Term Life. Term life insurance is temporary insurance because the policy is only for a specified period of years. It accumulates no cash value. Term life insurance is often called pure life insurance because it consists solely of life insurance with no cash accumulation or other features. It is the cheapest way to purchase life insurance to obtain the highest face amount or dollar value policy. Upon expiration of the initial term of the policy, you may be able to renew it for an additional term but the premium may increase since this type of policy does not provide a level premium.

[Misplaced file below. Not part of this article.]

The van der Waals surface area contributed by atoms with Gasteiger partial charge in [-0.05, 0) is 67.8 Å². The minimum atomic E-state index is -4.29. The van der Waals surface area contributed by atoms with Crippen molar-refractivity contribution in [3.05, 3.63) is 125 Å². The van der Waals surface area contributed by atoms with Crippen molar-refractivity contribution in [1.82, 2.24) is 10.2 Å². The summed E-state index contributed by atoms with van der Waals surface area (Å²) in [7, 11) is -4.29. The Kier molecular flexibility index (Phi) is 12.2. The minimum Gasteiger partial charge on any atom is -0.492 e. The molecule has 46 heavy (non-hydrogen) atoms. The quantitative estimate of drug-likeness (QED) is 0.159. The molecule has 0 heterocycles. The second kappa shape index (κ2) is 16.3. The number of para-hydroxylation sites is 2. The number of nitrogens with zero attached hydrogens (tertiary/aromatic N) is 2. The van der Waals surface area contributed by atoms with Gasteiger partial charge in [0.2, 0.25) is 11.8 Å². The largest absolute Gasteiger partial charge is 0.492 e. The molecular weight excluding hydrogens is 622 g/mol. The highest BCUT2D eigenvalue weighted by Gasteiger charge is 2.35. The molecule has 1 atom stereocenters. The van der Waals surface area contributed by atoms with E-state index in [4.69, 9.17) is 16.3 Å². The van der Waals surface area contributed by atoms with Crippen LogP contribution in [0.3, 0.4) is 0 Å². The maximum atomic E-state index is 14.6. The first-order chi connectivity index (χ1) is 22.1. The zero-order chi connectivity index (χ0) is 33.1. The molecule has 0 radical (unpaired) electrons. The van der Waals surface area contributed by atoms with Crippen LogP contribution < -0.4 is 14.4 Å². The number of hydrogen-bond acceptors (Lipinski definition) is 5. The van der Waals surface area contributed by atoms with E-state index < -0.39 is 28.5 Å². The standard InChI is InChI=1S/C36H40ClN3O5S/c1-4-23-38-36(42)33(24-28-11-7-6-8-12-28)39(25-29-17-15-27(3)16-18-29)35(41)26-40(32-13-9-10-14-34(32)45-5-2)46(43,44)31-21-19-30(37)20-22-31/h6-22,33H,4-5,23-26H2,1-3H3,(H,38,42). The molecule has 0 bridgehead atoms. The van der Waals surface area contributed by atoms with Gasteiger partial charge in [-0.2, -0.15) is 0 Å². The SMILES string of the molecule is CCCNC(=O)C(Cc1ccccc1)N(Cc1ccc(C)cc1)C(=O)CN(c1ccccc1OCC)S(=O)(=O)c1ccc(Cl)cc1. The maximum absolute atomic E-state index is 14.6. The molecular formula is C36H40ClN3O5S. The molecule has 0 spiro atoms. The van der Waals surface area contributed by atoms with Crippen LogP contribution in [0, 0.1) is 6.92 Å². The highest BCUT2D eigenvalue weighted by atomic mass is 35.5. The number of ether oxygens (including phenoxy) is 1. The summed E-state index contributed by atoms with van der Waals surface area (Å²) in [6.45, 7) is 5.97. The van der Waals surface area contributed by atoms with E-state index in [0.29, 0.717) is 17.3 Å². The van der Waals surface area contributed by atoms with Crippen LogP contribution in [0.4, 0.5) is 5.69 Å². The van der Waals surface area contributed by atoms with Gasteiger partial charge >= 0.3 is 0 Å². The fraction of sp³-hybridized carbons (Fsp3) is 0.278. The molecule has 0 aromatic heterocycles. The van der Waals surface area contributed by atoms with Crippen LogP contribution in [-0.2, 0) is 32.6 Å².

Whole Life. Whole life insurance provides a level premium that generally remains the same throughout the insuredís lifetime. The policy continues to age 100. It has a savings feature that accumulates a cash value which can be accessed through policy loans. Whole life insurance is permanent insurance because it continues throughout the insuredís lifetime provided the premiums are paid. As you make payments, the cash value in the account grows tax-deferred until you withdraw it. However, amounts taken out as a loan will reduce the death benefit under the policy and if a large enough amount is withdrawn, it can constitute a complete surrender resulting in termination of the coverage. The dividends you earn may be used to reduce your premiums.